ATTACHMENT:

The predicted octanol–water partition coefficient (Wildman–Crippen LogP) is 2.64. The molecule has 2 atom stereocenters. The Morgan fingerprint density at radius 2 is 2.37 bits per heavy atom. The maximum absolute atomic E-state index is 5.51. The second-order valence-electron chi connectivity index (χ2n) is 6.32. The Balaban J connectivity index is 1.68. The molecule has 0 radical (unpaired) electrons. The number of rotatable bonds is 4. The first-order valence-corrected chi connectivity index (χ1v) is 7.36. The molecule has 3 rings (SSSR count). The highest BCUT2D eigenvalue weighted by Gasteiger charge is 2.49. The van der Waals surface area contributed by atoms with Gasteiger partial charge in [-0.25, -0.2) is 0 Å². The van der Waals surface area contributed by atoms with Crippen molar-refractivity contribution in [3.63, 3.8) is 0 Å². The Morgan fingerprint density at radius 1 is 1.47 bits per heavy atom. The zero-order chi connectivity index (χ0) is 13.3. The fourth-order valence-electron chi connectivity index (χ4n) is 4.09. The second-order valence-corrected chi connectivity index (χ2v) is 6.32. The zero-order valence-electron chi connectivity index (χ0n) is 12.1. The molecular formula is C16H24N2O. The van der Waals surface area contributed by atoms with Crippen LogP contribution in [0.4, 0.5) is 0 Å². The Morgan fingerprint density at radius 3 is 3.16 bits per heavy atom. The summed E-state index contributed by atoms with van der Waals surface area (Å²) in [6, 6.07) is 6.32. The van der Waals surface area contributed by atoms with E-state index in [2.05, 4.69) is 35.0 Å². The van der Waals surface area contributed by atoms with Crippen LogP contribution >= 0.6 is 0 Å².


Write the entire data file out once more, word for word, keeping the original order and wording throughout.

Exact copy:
The predicted octanol–water partition coefficient (Wildman–Crippen LogP) is 2.64. The molecule has 2 atom stereocenters. The Morgan fingerprint density at radius 2 is 2.37 bits per heavy atom. The maximum absolute atomic E-state index is 5.51. The second-order valence-electron chi connectivity index (χ2n) is 6.32. The Balaban J connectivity index is 1.68. The molecule has 0 radical (unpaired) electrons. The number of rotatable bonds is 4. The first-order valence-corrected chi connectivity index (χ1v) is 7.36. The molecule has 3 rings (SSSR count). The highest BCUT2D eigenvalue weighted by Gasteiger charge is 2.49. The van der Waals surface area contributed by atoms with Gasteiger partial charge in [-0.25, -0.2) is 0 Å². The van der Waals surface area contributed by atoms with Crippen molar-refractivity contribution in [3.63, 3.8) is 0 Å². The Morgan fingerprint density at radius 1 is 1.47 bits per heavy atom. The zero-order chi connectivity index (χ0) is 13.3. The fourth-order valence-electron chi connectivity index (χ4n) is 4.09. The second-order valence-corrected chi connectivity index (χ2v) is 6.32. The zero-order valence-electron chi connectivity index (χ0n) is 12.1. The molecular formula is C16H24N2O. The van der Waals surface area contributed by atoms with Crippen LogP contribution in [0.4, 0.5) is 0 Å². The Morgan fingerprint density at radius 3 is 3.16 bits per heavy atom. The summed E-state index contributed by atoms with van der Waals surface area (Å²) in [6, 6.07) is 6.32. The van der Waals surface area contributed by atoms with E-state index in [2.05, 4.69) is 35.0 Å². The van der Waals surface area contributed by atoms with Crippen LogP contribution >= 0.6 is 0 Å².